US

4 US missionaries detained and questioned for in Venezuela return home to North Dakota

  • Freed aid workers Arlynn Hefta, right, and Kermit Paulson, left, embrace their wives at Hector International Airport, Tuesday, March 3, 2015 in Fargo, N.D. They were among four American missionaries who were released after several days of detention and questioning by Venezuelan authorities. (AP Photo/Bruce Crummy)

    Freed aid workers Arlynn Hefta, right, and Kermit Paulson, left, embrace their wives at Hector International Airport, Tuesday, March 3, 2015 in Fargo, N.D. They were among four American missionaries who were released after several days of detention and questioning by Venezuelan authorities. (AP Photo/Bruce Crummy)  (The Associated Press)

  • Freed aid worker Russ Petty embraces his wife, Helen, at Hector International Airport, Tuesday, March 3, 2015 in Fargo, N.D. Petty was among four American missionaries who were released after several days of detention and questioning by Venezuelan authorities. (AP Photo/Bruce Crummy)

    Freed aid worker Russ Petty embraces his wife, Helen, at Hector International Airport, Tuesday, March 3, 2015 in Fargo, N.D. Petty was among four American missionaries who were released after several days of detention and questioning by Venezuelan authorities. (AP Photo/Bruce Crummy)  (The Associated Press)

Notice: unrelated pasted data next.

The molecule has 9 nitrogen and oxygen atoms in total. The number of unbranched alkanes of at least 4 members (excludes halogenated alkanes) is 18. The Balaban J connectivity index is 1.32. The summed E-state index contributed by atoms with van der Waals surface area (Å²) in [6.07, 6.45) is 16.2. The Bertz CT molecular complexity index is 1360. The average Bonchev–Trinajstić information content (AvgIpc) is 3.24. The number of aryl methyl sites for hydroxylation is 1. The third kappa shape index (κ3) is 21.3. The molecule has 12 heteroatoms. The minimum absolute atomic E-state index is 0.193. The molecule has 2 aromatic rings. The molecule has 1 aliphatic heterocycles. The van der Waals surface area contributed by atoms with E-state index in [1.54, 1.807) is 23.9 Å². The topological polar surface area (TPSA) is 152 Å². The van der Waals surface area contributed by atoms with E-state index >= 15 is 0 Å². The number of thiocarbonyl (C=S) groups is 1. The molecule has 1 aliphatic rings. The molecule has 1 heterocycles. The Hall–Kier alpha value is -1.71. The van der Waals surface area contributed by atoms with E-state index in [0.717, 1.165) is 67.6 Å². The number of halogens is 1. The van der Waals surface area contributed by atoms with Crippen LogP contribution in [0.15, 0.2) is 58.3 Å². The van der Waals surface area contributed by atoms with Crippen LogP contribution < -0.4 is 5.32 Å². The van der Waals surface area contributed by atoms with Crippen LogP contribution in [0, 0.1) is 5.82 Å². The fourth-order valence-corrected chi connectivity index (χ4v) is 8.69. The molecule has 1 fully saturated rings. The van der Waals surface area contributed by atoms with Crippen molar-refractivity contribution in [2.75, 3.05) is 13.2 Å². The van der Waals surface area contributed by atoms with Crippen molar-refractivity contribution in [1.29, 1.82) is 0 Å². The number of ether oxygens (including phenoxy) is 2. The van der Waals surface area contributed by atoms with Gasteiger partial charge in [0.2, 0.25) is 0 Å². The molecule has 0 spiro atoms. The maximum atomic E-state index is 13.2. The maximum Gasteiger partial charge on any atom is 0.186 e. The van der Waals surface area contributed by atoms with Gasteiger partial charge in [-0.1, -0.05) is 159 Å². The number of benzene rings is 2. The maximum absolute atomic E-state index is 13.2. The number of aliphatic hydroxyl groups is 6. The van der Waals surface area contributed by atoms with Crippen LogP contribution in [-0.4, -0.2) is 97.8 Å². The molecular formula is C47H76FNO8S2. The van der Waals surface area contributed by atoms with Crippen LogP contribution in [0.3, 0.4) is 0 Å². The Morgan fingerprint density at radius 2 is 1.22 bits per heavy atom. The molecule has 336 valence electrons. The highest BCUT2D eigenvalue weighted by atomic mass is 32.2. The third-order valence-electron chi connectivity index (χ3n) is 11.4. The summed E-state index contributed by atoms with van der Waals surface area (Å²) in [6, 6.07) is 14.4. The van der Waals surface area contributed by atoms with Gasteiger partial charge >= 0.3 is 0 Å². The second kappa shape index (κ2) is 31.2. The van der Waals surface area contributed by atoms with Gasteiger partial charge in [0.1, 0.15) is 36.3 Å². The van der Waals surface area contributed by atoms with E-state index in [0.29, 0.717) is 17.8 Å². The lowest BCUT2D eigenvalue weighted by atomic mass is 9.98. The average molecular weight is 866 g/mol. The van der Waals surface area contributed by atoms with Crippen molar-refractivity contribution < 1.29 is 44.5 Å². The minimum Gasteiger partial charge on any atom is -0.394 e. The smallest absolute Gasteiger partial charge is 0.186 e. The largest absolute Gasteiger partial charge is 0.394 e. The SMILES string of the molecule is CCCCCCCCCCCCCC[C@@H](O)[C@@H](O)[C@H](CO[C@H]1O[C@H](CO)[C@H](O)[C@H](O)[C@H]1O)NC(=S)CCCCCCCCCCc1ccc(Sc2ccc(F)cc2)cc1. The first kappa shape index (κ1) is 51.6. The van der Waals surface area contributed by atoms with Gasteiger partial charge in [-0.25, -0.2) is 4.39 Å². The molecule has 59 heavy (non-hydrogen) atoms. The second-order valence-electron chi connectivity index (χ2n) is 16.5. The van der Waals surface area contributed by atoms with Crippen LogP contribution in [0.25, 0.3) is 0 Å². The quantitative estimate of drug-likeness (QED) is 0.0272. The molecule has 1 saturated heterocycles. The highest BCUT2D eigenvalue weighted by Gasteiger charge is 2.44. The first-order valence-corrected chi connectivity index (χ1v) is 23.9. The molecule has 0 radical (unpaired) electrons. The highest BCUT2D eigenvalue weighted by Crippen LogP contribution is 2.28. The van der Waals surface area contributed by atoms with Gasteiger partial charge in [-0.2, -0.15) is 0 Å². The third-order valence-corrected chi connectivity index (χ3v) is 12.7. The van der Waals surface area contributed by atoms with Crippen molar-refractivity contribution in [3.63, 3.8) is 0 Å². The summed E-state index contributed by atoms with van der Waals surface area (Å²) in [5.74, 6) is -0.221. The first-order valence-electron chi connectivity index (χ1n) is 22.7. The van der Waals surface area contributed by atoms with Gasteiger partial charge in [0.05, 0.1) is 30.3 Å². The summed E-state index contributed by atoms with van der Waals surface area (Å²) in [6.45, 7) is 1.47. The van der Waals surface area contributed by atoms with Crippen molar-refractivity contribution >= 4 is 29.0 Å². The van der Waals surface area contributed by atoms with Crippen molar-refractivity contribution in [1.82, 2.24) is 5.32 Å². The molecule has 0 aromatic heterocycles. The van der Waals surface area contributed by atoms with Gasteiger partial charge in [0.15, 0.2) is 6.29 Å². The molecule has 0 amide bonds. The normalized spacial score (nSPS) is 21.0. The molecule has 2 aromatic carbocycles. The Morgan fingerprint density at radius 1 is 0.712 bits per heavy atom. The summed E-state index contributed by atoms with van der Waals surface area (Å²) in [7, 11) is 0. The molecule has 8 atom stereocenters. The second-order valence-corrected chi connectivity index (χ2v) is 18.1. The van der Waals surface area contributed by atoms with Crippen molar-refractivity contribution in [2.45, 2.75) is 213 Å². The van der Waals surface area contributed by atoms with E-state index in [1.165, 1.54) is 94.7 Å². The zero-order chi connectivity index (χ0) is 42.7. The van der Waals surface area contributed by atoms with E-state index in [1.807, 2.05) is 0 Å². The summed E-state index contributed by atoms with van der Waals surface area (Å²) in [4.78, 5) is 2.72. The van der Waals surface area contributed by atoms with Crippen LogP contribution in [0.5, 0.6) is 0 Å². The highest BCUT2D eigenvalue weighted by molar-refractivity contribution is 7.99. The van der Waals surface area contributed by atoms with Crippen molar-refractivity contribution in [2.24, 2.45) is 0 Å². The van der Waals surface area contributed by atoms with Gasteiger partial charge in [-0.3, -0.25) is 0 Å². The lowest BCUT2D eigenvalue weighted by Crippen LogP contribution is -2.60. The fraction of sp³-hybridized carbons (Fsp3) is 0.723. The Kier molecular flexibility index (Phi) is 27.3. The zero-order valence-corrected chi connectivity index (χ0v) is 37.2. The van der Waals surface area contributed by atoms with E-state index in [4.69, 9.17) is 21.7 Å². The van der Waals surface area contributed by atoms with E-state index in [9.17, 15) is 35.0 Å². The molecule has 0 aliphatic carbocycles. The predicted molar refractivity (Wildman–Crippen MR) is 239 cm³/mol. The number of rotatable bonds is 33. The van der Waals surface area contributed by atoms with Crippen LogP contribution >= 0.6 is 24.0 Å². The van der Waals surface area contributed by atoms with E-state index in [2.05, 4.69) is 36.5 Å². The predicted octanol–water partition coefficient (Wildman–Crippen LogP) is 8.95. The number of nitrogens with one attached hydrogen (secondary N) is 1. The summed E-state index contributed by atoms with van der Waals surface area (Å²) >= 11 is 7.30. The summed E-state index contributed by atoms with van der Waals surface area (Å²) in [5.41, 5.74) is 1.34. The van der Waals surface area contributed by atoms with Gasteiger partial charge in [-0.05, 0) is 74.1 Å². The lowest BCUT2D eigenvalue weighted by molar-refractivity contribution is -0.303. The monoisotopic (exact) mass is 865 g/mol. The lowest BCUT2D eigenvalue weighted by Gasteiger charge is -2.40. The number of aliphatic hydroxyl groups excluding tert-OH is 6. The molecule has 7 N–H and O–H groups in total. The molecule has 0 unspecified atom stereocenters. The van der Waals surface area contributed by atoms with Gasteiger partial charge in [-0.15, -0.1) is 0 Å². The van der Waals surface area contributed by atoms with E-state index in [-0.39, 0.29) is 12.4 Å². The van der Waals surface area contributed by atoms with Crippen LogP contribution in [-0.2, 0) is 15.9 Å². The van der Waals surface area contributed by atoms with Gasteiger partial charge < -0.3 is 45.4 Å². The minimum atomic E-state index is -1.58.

• Freed aid worker Arlynn Hefta embraces his wife at Hector International Airport, Tuesday, March 3, 2015 in Fargo, N.D. Hefta was among four American missionaries who were released after several days of detention and questioning by Venezuelan authorities. (AP Photo/Bruce Crummy)

    Freed aid worker Arlynn Hefta embraces his wife at Hector International Airport, Tuesday, March 3, 2015 in Fargo, N.D. Hefta was among four American missionaries who were released after several days of detention and questioning by Venezuelan authorities. (AP Photo/Bruce Crummy)  (The Associated Press)

Four American missionaries released by Venezuelan authorities after several days of detention and questioning say they are happy to be back home in North Dakota, but that they hope to return to Venezuela someday.

The group from the Devils Lake area was caught up in escalating political tension between the U.S. and Venezuela. They were told they didn't have the required work visas, something that wasn't required in the last 14 years of delivering hearing aids and medicines to needy citizens.

Group leader Arlynn Hefta says it was a "harrowing" experience but the missionaries weren't physically harmed and were treated "somewhat adequately."

Hefta broke down when talking about the day Venezuelan soldiers armed with rifles came into the church where the Americans had set up a clinic.